Computing Applications Practical programmer

A Mugwump’s-Eye View of Web Work

Choosing a point of entry into a contemporary software development debate.
  1. Article
  2. References
  3. Author
  4. Footnotes

There’s an interesting debate raging around the software world: Is Web development the same as traditional software project development?

Some say "yes" (we’ll talk more about the manifestations of that viewpoint in a minute), and some say "no" (ditto). There seems to be little middle ground among the adversaries. People even say, vehemently, that all the things we’ve learned about developing software over the years should be used on Web projects. Or they say, just as vehemently, that all that "old-fashioned" stuff is all wrong for Web projects.

Some important things are at stake here, of course. How should we educate Web developers? With what tools should we support them? What should management expectations, and planning, be for Web projects? Can we exchange Web developers and traditional developers across projects?

I’ve been interested in this debate for some time now. That interest stems mainly from the fact that I’ve never participated as a technologist on a serious Web project. Whereas I’ve been a part of a lot of significant traditional software projects, and I think I understand that field fairly well, I don’t have that same basis for understanding Web work. And I strongly believe that, to truly understand a software field, you have to have worked on major projects—preferably as a practitioner—for at least the complete duration ("inception to deception," some practitioners like to call it!) of a project.

Because of all that, it was with high expectations that I attended a panel discussion on this very subject at the 25th Annual Information Systems Research in Scandinavia (IRIS) conference last August near Copenhagen, Denmark. Jan Pries-Heje of the University of Copenhagen took the position that Web work was different. Karlheinz Kautz of the Copenhagen Business School argued there was no difference between the two. And, just to add spice, Erling Havn of the Technical University of Denmark took the position that he didn’t really care! (That’s the last we’ll hear of Havn in this column.)

Why did Pries-Heje say things were different? He had conducted a survey of Web developers, asking them how they felt about the issue. Respondents to Pries-Heje’s survey indicated differences between Web and traditional software development included:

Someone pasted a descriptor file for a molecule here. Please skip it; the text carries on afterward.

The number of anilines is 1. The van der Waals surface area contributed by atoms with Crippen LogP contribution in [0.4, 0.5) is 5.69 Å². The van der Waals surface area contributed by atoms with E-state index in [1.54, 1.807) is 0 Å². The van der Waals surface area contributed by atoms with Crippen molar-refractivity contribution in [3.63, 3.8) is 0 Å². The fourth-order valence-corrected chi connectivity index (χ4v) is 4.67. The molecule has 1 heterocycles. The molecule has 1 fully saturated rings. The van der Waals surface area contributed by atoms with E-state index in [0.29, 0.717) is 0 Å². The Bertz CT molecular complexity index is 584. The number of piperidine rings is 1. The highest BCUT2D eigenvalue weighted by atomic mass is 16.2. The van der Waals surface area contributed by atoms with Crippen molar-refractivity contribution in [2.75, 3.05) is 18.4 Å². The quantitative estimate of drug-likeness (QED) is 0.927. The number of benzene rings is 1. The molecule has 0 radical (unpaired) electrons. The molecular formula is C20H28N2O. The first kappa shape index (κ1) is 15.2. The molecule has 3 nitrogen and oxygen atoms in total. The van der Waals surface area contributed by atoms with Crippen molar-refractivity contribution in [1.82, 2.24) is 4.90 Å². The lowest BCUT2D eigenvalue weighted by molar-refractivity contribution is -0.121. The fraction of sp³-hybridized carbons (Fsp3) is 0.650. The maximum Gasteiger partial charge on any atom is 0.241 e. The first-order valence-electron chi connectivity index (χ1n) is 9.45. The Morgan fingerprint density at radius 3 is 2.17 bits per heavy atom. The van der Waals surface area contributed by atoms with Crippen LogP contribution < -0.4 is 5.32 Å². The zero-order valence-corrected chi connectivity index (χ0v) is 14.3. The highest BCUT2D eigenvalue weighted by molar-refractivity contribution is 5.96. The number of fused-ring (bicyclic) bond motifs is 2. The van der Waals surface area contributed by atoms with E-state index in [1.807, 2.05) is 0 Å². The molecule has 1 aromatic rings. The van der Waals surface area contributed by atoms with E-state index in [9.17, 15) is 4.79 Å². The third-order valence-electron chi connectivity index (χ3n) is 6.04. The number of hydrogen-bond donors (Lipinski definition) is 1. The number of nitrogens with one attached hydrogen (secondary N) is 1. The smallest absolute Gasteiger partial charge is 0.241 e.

• market environment;
  • lack of developer experience;
  • product rush to market; and
  • negotiability of quality as a goal (maintainability, respondents said, often gets sacrificed).

Information systems have always been developed differently from scientific systems, and critical projects have been treated differently from more mundane ones.

Pries-Heje summed things up by saying "the principles are the same, but the processes are different."

That position pretty well summed up my own conclusions from listening to people like Don Reifer [3], Ed Miller [2], and M.J. Taylor [4], as well as attending Web presentations at practitioner conferences. I summarized my views in articles such as [1] and in a previous column, "Searching for the Holy Grail of Software Engineering" (May 2002). The bottom line of those views: methodologies/standards/best-practice guides may be inappropriate for Web development.

So it was with a biased attitude that I listened to the Kautz presentation on why Web work was basically the same as traditional software work. His approach was to do a review of the software engineering literature, trying to match the quirks and idiosyncrasies of Web work with what the literature has told us about more traditional approaches. For each quirk or idiosyncrasy, Kautz found something in the traditional software field to match it:1